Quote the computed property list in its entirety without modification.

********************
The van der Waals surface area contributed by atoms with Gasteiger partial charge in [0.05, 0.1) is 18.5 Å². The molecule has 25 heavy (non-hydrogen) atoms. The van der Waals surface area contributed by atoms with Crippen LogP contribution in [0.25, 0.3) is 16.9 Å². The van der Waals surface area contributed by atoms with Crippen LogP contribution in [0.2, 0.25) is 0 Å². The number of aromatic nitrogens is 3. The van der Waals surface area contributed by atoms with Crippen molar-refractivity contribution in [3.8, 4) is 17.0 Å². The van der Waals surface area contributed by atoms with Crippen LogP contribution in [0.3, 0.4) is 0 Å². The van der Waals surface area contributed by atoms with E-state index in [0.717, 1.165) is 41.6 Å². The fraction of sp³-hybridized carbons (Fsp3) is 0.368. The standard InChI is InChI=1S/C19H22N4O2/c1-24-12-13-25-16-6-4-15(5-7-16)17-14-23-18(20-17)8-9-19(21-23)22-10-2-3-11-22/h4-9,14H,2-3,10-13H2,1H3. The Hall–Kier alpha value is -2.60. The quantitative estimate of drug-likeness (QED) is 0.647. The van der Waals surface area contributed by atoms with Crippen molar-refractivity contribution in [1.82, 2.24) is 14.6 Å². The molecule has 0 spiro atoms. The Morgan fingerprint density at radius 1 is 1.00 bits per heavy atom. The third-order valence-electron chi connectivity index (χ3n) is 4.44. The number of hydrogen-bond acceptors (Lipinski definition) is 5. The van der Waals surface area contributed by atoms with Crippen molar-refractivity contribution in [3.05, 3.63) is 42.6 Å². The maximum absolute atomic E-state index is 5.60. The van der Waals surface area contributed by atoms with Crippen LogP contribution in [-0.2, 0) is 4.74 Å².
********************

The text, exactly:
The van der Waals surface area contributed by atoms with Gasteiger partial charge in [0.05, 0.1) is 18.5 Å². The molecule has 25 heavy (non-hydrogen) atoms. The van der Waals surface area contributed by atoms with Crippen LogP contribution in [0.25, 0.3) is 16.9 Å². The van der Waals surface area contributed by atoms with Crippen LogP contribution in [0.2, 0.25) is 0 Å². The number of aromatic nitrogens is 3. The van der Waals surface area contributed by atoms with Crippen molar-refractivity contribution in [3.8, 4) is 17.0 Å². The van der Waals surface area contributed by atoms with Crippen LogP contribution in [0.3, 0.4) is 0 Å². The van der Waals surface area contributed by atoms with E-state index in [0.717, 1.165) is 41.6 Å². The fraction of sp³-hybridized carbons (Fsp3) is 0.368. The standard InChI is InChI=1S/C19H22N4O2/c1-24-12-13-25-16-6-4-15(5-7-16)17-14-23-18(20-17)8-9-19(21-23)22-10-2-3-11-22/h4-9,14H,2-3,10-13H2,1H3. The Hall–Kier alpha value is -2.60. The quantitative estimate of drug-likeness (QED) is 0.647. The van der Waals surface area contributed by atoms with Crippen molar-refractivity contribution in [1.82, 2.24) is 14.6 Å². The molecule has 0 spiro atoms. The Morgan fingerprint density at radius 1 is 1.00 bits per heavy atom. The third-order valence-electron chi connectivity index (χ3n) is 4.44. The number of hydrogen-bond acceptors (Lipinski definition) is 5. The van der Waals surface area contributed by atoms with Crippen molar-refractivity contribution in [3.05, 3.63) is 42.6 Å². The maximum absolute atomic E-state index is 5.60. The van der Waals surface area contributed by atoms with Crippen LogP contribution in [-0.2, 0) is 4.74 Å².